Thanksgiving has come and gone, and with it, my capacity to eat heavily, heartily, and indulgently. Luckily, that ability lasted just long enough to use up all the delicious Thanksgiving leftovers. But Friday’s pie for breakfast and let’s-eat-every-hour-because-we-can mentality has left me craving something nourishing, cleansing, and light. Something to banish the sluggishness that comes from two straight days of overindulgence.
This hot and sour noodle soup is the perfect antidote to the Thanksgiving hangover. I’ve never been one for wavering between indulgence and deprivation (I think that’s pretty silly) so this soup is in no way deprivation food. It’s deeply flavorful, and provides everything your palate could want – saltiness, sourness, sweetness, crunch – it’s all there.
And it’s there with a nourishing quality that is most welcome right now.
I also love this soup because it’s so gorgeous. There is something aesthetically pleasing about noodle soups – the way the veggies poke out of the broth, the pleasing shape of the noodles, the mixture of textures and colors. It’s not only nourishing – it’s elegantly nourishing.
This soup uses dried mushrooms and kombu – a type of seaweed with a ton of health benefits – as a base. The maitake-shitake combo provides a broth with a subtle smokiness and just the right amount of depth. Kombu, sweet potatoes, gluten-free tamari, and umeboshi vinegar are also very alkalizing to the body, which is quite balancing since most of our Thanksgiving-day staples are much more acid-forming. (If you’re not familiar with the acid-alkaline scale, google it! It’s really interesting!) In any case, I recommend trying out this soup – you won’t be disappointed.
Despite the long list of ingredients, this soup is actually pretty simple to prepare! You soak some dried mushrooms with kombu and spices to make a stock, sauté some matchsticked carrots and sweet potatoes with garlic, and then combine everything along with some tamari, umeboshi vinegar, chili-paste tossed bean threads, and spinach leaves. So don’t be intimidated – it’s easier than it looks, I promise!
A couple notes about the recipe:
-This does not have the gelatinous texture of a traditional hot and sour soup. There is no thickener at all – it is more of a cross between an Asian noodle bowl and a hot and sour soup.
-Dried maitake mushrooms can be found at most health food stores, but I haven’t been able to locate them at Whole Foods. If you have trouble finding them, you can use two ounces of shitake and scratch the maitakes. If you do this, you’ll end up with something more reminiscent of an Asian noodle bowl – it will lose much of it’s hot and sour soup quality because you won’t get that smoky depth of flavor. It will, however, still be delicious and nourishing.
-This soup is on the salty side, as are most Asian noodle soups! If you tend not to like a lot of salt (I LOVE it) go slowly with the umeboshi and tamari. Feel free to add less than the recipe calls for and then add more, as you see fit. My measurements reflect MY idea of the perfect salt level, which is definitely subjective.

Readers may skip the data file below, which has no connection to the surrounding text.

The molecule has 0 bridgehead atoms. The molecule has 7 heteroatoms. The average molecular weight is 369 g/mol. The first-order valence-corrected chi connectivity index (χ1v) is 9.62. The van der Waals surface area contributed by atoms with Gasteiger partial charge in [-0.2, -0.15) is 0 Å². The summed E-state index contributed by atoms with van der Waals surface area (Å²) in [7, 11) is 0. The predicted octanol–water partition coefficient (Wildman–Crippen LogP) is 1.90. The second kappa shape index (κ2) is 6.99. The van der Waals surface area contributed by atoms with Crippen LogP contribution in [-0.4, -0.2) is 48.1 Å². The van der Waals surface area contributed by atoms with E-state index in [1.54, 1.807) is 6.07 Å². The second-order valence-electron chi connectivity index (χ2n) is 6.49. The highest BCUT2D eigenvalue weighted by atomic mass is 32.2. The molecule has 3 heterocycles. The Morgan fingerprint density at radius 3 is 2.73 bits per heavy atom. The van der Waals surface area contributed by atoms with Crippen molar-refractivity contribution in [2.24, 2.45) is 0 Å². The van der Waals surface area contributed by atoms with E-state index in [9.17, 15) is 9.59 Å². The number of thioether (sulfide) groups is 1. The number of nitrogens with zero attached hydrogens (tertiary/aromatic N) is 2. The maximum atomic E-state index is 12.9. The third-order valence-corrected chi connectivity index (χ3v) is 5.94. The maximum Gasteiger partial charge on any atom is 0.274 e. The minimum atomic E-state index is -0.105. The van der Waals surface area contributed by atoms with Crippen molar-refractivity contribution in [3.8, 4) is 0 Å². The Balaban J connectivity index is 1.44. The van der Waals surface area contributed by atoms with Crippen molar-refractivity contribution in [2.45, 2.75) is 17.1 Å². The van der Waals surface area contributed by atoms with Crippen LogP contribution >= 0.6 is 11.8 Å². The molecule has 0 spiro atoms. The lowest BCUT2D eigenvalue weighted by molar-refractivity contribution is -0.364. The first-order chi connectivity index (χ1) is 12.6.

-I’ve used both Korean sweet potatoes which are light in color (as shown in the picture) and your standard orange sweet potatoes to make this soup. Both are delicious!
Asian Hot and Sour Noodle Soup
- 1 oz dried shitake mushrooms
- 1 oz dried maitake mushrooms
- 8 inch piece of dried kombu, broken into a couple pieces
- 1 teaspoon fennel seeds
- 2 star anise pieces
- 1 teaspoon coriander seeds
- 4 cups boiling water
- 2 tablespoons untoasted sesame oil
- 1 tablespoon minced garlic (2-3 cloves)
- ⅔ cup sweet potato matchsticks
- ⅔ cup carrot matchsticks
- 1 tablespoon gluten-free tamari, plus ½ teaspoon extra, or to taste
- 2 tablespoons umeboshi vinegar, or to taste
- 1 ¼ cups cooked bean thread noodles
- ½ teaspoon chili paste, or to taste
- 1 radish, thinly sliced
- bok choy stems, thinly sliced or 1 celery rib, thinly sliced
- spinach leaves
- Toasted sesame oil, for drizzling (optional)
- Toasted sesame seeds, for garnish (black, white, or a mix!) (optional)
Place the dried mushrooms, kombu, fennel, coriander, and star anise in a pot and cover with the boiling water. Cover the pot tightly and let steep for 1 hour. Strain stock, and set aside. Rinse the seeds off the mushrooms, and slice into strips. Discard the seeds, star anise, and kombu, or save for later use.
Toss the cooked bean threads with the chili paste. Set aside.
Heat the sesame oil in a stockpot over medium heat. Add the garlic. When it starts to sizzle, add the sweet potato and carrot matchsticks, 1 tablespoon of the tamari, and the umeboshi vinegar. Cover the pot, lower the heat, and let simmer until the sweet potato and carrot matchsticks are cooked through but still retain a pleasant bite, about 4-5 minutes. Keep your heat low and stir occasionally to make sure the garlic doesn’t burn. Add the sliced mushrooms and stock to the pot and bring to a generous simmer. Stir in the remaining ½ teaspoon gluten-free tamari, or to taste. Place a portion of bean threads into each bowl (¼-½ cup) along with a couple spinach leaves. Ladle the soup on top, then arrange the radish and bok choy/celery slices in the center. Finish with the optional toasted sesame oil/sesame seeds.